Industry Factors and the Changing Dynamics of the Player-Agent Relationship in Professional Ice Hockey
AbstractPlayer agents are now long-established and influential stakeholders in the business of professional ice hockey in North America. With the help of agents, average National Hockey League (NHL) player salaries have grown from US$24,000 in 1972 to an average of US$1.49 million annually in the 2000/2001 season. Since the arrival of agents in the mid-1960s, the professional hockey industry has experienced significant and turbulent growth. This paper identifies and reviews the industry changes that have taken place in hockey in recent decades and the manner in which these factors have affected the relationship between player and agent. Principal-agent theory is used to facilitate an analysis of the contracts and relationships between professional hockey players and sports agents and to understand the effects of changing environmental pressures upon these relationships.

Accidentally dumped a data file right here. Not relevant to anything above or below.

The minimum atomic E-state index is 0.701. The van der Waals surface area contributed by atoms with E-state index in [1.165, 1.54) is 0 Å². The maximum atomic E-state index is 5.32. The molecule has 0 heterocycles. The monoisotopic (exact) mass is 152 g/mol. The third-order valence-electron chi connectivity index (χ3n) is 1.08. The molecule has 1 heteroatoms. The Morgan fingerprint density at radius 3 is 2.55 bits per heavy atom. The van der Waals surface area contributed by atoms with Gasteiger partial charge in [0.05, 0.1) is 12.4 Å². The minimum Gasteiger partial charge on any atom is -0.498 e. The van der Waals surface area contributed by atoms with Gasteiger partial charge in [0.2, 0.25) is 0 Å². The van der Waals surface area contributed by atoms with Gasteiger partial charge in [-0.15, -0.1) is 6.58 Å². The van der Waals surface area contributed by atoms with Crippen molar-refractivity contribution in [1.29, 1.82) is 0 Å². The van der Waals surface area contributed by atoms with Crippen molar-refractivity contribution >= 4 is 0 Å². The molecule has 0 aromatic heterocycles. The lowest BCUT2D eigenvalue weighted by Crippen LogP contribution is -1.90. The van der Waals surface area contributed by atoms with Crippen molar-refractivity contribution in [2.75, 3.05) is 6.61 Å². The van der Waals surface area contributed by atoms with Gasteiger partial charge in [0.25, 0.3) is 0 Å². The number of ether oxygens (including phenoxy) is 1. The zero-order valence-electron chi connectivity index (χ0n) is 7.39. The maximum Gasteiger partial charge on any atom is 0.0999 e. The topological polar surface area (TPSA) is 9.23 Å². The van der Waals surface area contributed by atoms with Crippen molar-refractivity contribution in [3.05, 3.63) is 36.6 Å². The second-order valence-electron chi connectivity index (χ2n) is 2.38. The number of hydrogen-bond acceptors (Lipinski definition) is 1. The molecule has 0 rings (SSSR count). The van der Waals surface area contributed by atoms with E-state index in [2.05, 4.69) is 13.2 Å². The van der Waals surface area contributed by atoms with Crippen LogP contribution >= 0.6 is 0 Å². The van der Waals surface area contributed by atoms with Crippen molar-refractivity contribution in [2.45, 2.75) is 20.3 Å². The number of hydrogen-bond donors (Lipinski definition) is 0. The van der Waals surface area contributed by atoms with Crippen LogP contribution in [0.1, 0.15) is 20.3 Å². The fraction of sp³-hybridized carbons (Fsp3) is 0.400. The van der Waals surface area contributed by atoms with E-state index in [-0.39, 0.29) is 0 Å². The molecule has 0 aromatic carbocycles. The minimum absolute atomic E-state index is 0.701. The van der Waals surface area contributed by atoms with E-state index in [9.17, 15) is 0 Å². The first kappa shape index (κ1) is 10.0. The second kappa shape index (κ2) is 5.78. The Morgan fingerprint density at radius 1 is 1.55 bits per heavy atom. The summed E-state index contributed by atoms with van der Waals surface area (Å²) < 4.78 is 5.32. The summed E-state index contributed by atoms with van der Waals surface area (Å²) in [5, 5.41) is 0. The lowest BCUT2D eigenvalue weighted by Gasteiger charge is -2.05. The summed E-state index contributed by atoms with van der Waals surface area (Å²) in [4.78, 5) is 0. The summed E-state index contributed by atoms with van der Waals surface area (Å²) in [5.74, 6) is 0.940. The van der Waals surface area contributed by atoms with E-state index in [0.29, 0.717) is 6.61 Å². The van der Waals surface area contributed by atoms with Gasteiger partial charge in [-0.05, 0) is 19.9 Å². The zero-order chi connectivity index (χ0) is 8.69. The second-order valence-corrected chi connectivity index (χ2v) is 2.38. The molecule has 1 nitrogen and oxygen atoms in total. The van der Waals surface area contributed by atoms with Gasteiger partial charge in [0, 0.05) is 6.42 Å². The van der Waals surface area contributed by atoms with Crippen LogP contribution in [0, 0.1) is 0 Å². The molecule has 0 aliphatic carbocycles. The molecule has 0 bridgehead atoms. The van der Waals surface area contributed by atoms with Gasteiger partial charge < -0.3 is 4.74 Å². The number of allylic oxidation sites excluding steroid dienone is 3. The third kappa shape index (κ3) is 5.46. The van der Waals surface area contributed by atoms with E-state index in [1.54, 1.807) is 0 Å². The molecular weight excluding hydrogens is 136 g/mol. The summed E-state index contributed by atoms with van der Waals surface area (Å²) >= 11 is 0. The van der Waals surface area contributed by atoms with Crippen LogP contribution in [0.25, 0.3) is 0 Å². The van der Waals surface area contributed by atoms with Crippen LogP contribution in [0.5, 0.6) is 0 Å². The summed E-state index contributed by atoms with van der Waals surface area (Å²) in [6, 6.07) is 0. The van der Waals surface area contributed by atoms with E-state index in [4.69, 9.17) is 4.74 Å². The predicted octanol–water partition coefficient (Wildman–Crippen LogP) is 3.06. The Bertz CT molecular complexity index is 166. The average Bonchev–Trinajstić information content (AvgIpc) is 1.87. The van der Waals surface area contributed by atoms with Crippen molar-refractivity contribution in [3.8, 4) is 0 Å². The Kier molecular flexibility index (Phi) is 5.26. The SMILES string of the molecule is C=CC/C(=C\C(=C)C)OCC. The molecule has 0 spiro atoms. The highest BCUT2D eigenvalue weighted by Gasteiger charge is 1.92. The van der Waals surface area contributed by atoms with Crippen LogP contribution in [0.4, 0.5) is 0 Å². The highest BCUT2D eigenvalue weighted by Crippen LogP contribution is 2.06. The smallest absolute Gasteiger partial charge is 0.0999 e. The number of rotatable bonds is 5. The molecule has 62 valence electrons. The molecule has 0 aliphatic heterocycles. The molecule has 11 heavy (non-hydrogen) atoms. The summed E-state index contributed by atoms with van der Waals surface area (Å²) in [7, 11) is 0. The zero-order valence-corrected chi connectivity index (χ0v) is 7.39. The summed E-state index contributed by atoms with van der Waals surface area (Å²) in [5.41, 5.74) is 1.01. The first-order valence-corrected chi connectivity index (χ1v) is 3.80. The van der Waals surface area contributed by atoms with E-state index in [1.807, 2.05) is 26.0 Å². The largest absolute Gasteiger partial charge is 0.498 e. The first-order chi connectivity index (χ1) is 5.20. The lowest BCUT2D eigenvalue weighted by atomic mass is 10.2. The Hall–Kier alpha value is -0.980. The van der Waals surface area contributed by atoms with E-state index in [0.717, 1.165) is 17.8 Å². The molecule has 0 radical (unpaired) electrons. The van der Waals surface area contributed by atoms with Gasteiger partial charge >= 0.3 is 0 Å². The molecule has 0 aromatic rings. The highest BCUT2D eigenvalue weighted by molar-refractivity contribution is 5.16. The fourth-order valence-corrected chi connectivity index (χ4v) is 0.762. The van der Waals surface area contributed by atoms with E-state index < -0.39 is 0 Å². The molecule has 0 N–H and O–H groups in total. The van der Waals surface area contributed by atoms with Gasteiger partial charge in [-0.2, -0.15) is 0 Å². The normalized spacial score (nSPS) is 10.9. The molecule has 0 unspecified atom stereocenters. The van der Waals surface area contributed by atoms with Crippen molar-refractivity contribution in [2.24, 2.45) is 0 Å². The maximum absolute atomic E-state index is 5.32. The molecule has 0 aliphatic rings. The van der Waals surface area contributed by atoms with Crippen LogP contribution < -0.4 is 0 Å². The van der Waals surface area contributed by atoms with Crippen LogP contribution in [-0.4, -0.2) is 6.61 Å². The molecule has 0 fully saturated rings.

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Bibliographic InfoArticle provided by Elsevier in its journal Sport Management Review.
Volume (Year): 4 (2001)
Issue (Month): 2 (November)
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Web page: http://www.elsevier.com/wps/find/journaldescription.cws_home/716936/description#description
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